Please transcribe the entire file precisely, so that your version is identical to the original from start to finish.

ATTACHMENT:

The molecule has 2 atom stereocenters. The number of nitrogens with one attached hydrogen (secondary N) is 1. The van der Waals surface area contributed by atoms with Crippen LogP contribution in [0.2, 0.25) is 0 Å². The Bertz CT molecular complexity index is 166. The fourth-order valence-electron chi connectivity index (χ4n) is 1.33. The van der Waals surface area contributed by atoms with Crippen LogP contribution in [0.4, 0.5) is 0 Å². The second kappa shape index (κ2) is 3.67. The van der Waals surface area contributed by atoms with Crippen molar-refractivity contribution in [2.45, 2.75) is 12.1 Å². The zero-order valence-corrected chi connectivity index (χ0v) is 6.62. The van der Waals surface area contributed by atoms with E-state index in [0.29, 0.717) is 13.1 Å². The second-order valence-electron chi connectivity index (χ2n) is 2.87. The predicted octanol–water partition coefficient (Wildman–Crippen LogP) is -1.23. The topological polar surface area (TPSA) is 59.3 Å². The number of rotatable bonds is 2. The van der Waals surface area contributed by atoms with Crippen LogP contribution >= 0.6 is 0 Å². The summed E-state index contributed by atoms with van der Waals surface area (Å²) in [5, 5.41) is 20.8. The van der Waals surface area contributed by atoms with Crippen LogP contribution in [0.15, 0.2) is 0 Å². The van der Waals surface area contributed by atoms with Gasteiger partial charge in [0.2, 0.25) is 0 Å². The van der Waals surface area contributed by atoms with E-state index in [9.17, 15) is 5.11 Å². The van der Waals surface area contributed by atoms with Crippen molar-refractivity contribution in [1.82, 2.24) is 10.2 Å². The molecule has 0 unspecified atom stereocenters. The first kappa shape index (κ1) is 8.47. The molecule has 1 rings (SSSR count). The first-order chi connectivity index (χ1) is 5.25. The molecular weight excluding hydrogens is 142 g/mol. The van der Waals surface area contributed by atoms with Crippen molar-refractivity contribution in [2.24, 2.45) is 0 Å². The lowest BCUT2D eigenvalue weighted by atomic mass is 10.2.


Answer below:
The molecule has 2 atom stereocenters. The number of nitrogens with one attached hydrogen (secondary N) is 1. The van der Waals surface area contributed by atoms with Crippen LogP contribution in [0.2, 0.25) is 0 Å². The Bertz CT molecular complexity index is 166. The fourth-order valence-electron chi connectivity index (χ4n) is 1.33. The van der Waals surface area contributed by atoms with Crippen LogP contribution in [0.4, 0.5) is 0 Å². The second kappa shape index (κ2) is 3.67. The van der Waals surface area contributed by atoms with Crippen molar-refractivity contribution in [2.45, 2.75) is 12.1 Å². The zero-order valence-corrected chi connectivity index (χ0v) is 6.62. The van der Waals surface area contributed by atoms with E-state index in [0.29, 0.717) is 13.1 Å². The second-order valence-electron chi connectivity index (χ2n) is 2.87. The predicted octanol–water partition coefficient (Wildman–Crippen LogP) is -1.23. The topological polar surface area (TPSA) is 59.3 Å². The number of rotatable bonds is 2. The van der Waals surface area contributed by atoms with Crippen LogP contribution >= 0.6 is 0 Å². The summed E-state index contributed by atoms with van der Waals surface area (Å²) in [5, 5.41) is 20.8. The van der Waals surface area contributed by atoms with Crippen LogP contribution in [0.15, 0.2) is 0 Å². The van der Waals surface area contributed by atoms with Gasteiger partial charge in [0.2, 0.25) is 0 Å². The van der Waals surface area contributed by atoms with E-state index in [9.17, 15) is 5.11 Å². The van der Waals surface area contributed by atoms with Crippen molar-refractivity contribution in [1.82, 2.24) is 10.2 Å². The molecule has 0 unspecified atom stereocenters. The first kappa shape index (κ1) is 8.47. The molecule has 1 rings (SSSR count). The first-order chi connectivity index (χ1) is 5.25. The molecular weight excluding hydrogens is 142 g/mol. The van der Waals surface area contributed by atoms with Crippen molar-refractivity contribution in [2.24, 2.45) is 0 Å². The lowest BCUT2D eigenvalue weighted by atomic mass is 10.2.